By the end of 2016, HHS has set a goal of tying 30 percent of traditional, fee-for-service, Medicare payments to quality or value through alternative payment models, such as Accountable Care Organizations (ACOs) or bundled payment arrangements. By the end of 2018, the goal is 50 percent of these payments.
An ACO is an organization of health care providers that agree to be accountable for the quality, cost, and overall care of a group of Medicare beneficiaries. Reimbursement is tied to quality metrics to reduce the total cost of care for the assigned population of patients. Hospitals and physicians have been forming ACOs, and HHS’s most recent initiative should drive even more dollars in this direction.
However, in our experience, long-term care facilities (LTC Facilities) have been slow to adopt the ACO model. Refusal to join an ACO could result in fewer referrals from hospitals and other providers, since ACO members will refer to the facility (or facilities) within the ACO. LTC Facilities with high ratings for their Quality Measures (on Nursing Home Compare) and low re-hospitalization rates will be more attractive to ACOs. Now is the time to join an ACO, before it is too late.
Health care payors (plans, insurers) are emerging quickly as one of the dominant players in the mobile health (mHealth) marketplace. Apps to exchange information with patients regarding appointment reminders, to coordinated care among various providers for diabetes and other conditions, and to provide patients with personal health records (PHRs) are becoming all the rage. Payors command a unique place in the healthcare industry; not only do they receive and distribute the healthcare dollars but they maintain deep files of information on the consumers whose care they pay for. With their reserves of funds, payors are also uniquely positioned to invest in the use of mobile health in the delivery of health care. They can develop and distribute apps from basic-to-sophisticated, from those that merely provide good diet tips to beneficiaries, to those that collect and transmit critical health data to physicians and other providers. They can also incentivize beneficiaries to adopt mHealth solutions by, for instance, offering to reduce premiums in exchange for compliant behavior. Further, the employers who pay for health coverage may incentivize, or penalize, employees that do not utilize mHealth tools offered by payors.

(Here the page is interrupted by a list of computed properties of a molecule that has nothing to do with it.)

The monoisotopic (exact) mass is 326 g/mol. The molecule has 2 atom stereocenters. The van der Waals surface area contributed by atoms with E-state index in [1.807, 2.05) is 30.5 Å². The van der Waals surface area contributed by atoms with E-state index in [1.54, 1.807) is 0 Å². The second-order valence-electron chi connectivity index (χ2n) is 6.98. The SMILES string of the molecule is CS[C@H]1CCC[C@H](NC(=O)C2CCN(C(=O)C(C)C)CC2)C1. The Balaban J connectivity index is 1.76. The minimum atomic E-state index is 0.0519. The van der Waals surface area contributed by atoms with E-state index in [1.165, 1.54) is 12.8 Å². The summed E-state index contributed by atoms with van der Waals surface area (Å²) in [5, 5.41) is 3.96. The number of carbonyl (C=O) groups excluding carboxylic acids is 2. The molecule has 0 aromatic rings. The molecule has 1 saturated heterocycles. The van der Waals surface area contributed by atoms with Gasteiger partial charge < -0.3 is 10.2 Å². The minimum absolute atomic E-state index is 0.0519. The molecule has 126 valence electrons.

Continue reading Health Plans Jump Into The Mobile Health (mHealth) Market – How Much Will Providers Have To Pay?
On March 31, 2011, the Centers for Medicare & Medicaid Services (CMS) and Health and Human Services (HHS) unveiled the long-awaited federal rule on accountable care organizations. This proposed rule would implement section 3022 of the Affordable Care Act, which allows service providers and suppliers to continue receiving traditional Medicare fee-for-service payments under Parts A and B, and to be eligible for additional payments based on meeting specified quality and savings requirements.
To view the proposed rule, please visit the Office of the Federal Register website.
On March 30, 2011, the Centers for Medicare and Medicaid issued the long-awaited, proposed regulations for the Medicare Shared Savings Program, including details of the requirements for qualifying as an accountable care organization (ACO), such as:
- Eligible legal entities
- Criteria for shared governance
- Assignment of beneficiaries to ACOs
- Different types of risk contracts
- Benchmarks and calculations of savings
- Shared savings, antitrust issues and policies, Medicare anti-kickback, and other regulatory requirements as applied to ACOs
The full text of the summary is available as a Duane Morris Alert.